I wore a coat for the first time this week and wasn’t too happy about it. Fall is definitely in the air and though it is my favorite time of the year, I’m not quite ready give up summer. It’s inevitable, I know, but I’ll stretch it out as long as I can. Mostly, I don’t feel that I had my fill of sweet corn yet so I’ve done a few things to help that – I froze a ton of it. I also made some soup, pure essence of corn flavor that is like sunshine in a cup. It might be getting chilly but I’m going to be in full denial for quite some time.
On my way to Wisconsin over the holiday weekend, some friends and I saw just the kind of thing that makes me smile. A hand painted sign with an arrow “Sweet Corn!” In front of a farm was a table, a cash honor box and big tubs full of corn that couldn’t have been more than a few hours old. Two dozen freshly picked ears for 10 bucks. Deal! While bagging up our ears, my eyes kept drifting off to the side where there were large feed bags of corn leaning against a tree and a sign that read “Freezer Special: 3 dozen – $12.” It took every ounce of self control not to fling a bag in the back of the truck.
Two dozen ears, 10 people, 3 days. Sounded good but then the folks showed up with another two dozen ears of the same corn. Great minds think alike. We ate a lot of it but come Monday, there were leftovers. I volunteered to take them home, of course, still thinking about that freezer special. Luckily, I was asleep when we passed that sign on the way home or I probably would have made my friends pull over. All the same, I had a bag with 18 ears. What should I do with them? In a great twist of fate, my pal Caroline over at Whipped did a post about freezing the excess so that’s exactly what I did. Extend that season, friends.
So I created a giant mess in my kitchen with corn husks, silk and stray kernels everywhere. 18 ears is a lot to deal with. I cut the kernels from the cobs, spread single layers on a sheet pan, froze until solid then transferred to heavy-duty Ziploc bags. I’m set for the winter with sweet corn anytime I like. I love knowing that nestled in my freezer are these little nuggets, safe among bags of frozen sour cherries and packets of blueberries when the urge hits to whip up a chowder, a batch or cornbread or just a big bowl with butter and pepper.
But first, I made some soup. I’ve been on a soup kick lately. It’s easy, the flavors are so pure, it’s cheap and depending on how you do it, low cal. In building the soup base, I have a nifty little trick. Simmer the cobs in water to extract every last little bit of flavor – it works great and creates a beautiful base for the soup. Normally, those cobs go right in the trash but there’s some good flavor in there – as long as the corn is fresh and sweet. If you’ve got old, starchy corn don’t bother.
The one thing to keep in mind is when you cut the kernels from the cob, don’t cut too closely to the cob. There are tough little bits on that cob that will add a tough and slightly unpleasant texture to your soup. You want just the tender flavorful nibs of the corn. If you really want to get every last bit of flavor, scrape the cobs with the back of a knife after you cut off the kernels. This soup is extremely versatile – add some bacon or onion, leave it chunky, strain it smooth. I took some of the leftovers, heated it with a little milk and diced potatoes and had a lovely corn chowder. Think of it as a blank canvas – good on it’s own and a great base for other flavors. If you still have corn in your area, and it’s likely the very tail end, I say go for it.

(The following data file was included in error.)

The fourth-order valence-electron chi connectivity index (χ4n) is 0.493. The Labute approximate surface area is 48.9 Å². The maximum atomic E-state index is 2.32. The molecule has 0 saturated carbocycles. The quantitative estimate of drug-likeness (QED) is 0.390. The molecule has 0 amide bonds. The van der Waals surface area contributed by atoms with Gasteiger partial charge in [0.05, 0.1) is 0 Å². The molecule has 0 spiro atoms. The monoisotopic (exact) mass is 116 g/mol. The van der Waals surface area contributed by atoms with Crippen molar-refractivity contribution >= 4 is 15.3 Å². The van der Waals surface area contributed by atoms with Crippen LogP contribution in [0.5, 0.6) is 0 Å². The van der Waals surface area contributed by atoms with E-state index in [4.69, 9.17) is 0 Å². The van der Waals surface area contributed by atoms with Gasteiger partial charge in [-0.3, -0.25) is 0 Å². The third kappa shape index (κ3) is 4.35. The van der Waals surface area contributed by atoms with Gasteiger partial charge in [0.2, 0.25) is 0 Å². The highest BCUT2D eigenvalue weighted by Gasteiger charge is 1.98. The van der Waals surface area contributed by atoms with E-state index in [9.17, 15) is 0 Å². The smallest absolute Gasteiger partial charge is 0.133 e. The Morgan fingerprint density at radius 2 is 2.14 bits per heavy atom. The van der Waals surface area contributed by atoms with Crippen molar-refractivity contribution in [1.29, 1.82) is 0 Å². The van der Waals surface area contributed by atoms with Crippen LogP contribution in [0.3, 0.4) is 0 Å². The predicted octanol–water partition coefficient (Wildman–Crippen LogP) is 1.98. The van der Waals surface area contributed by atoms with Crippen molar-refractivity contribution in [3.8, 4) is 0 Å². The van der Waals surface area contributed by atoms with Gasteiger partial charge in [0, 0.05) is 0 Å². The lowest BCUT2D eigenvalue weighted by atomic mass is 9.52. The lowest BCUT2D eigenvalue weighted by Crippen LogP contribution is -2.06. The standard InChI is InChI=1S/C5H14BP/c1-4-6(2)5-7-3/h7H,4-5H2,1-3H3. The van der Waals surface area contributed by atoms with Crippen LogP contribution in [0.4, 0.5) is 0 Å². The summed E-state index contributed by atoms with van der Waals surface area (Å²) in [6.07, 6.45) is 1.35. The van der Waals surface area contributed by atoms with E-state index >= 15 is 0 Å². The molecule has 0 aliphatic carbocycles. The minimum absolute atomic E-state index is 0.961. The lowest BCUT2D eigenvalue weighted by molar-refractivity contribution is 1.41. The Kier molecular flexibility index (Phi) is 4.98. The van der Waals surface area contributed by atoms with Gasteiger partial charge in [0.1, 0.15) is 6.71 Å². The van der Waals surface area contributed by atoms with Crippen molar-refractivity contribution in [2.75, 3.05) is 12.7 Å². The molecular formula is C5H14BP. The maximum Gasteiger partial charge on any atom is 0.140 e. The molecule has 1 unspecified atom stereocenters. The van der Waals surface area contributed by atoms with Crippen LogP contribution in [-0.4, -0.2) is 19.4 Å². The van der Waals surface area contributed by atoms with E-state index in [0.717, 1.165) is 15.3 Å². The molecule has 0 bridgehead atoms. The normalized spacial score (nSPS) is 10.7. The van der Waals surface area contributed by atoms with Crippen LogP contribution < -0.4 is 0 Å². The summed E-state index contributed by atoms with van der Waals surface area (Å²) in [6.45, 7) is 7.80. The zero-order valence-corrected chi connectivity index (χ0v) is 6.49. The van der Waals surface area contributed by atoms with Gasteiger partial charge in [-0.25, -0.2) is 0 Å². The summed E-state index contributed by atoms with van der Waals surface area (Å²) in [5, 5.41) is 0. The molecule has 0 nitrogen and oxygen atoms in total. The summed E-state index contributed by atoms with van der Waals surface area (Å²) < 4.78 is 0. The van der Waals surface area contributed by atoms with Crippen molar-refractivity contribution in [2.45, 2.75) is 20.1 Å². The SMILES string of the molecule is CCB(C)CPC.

I’ve been reading a lot about shishito peppers lately and found them last week at the farmers market. Apparently, they’re all the rage and are best simply toasted in a really hot cast iron skillet and sprinkled with salt. So that’s what I did – and they were delicious. I chopped up a few and added them to the top of my cold corn soup. Nice touch.
STRESS BAKING THERAPY FACTOR: SMILE INDUCING. Like I said above, sunshine in a cup. I really like that I have a base that can be made into other things as well. Now that I’ve got a freezer full of frozen kernels, it makes me happy knowing I can make this a few times over the winter too. Stocking up invokes that pioneer spirit that is embedded somewhere deep in me. Soups, chowders, cornbreads, arepas. I’m good to go.
SWEET CORN SOUP
Makes 1 quart, serves 2-4
3 cups vegetable stock
3 cups water
4 ears fresh sweet corn on cob
½ medium onion diced
2 garlic cloves, minced
½ teaspoon kosher salt
¼ teaspoon pepper
- With a serrated knife cut the kernels from the cob, and set aside; you should have about 4 cups kernels
- Cut the cobs in half and place in a saucepan with the vegetable stock and water.
- Bring to a boil, turn the heat to low, cover and simmer for 30 minutes.
- Meanwhile, in 1 Tablespoon of olive oil, sauté the onion over medium-high until tender, about 5 minutes.
- Add the garlic and sauté until fragrant, about 1 minute.
- Remove the cobs from the hot stock and discard.
- Add the garlic, onion, corn kernels, salt and pepper to the hot stock, bring back to a boil, cover and reduce to a simmer.
- Simmer for 30 minutes until the corn is tender.
- With an immersion blender or in batches in a food processor or regular blender, puree the mixture until smooth.
- Taste for seasoning and adjust salt and pepper if needed.
- Eat hot, room temperature or chill completely.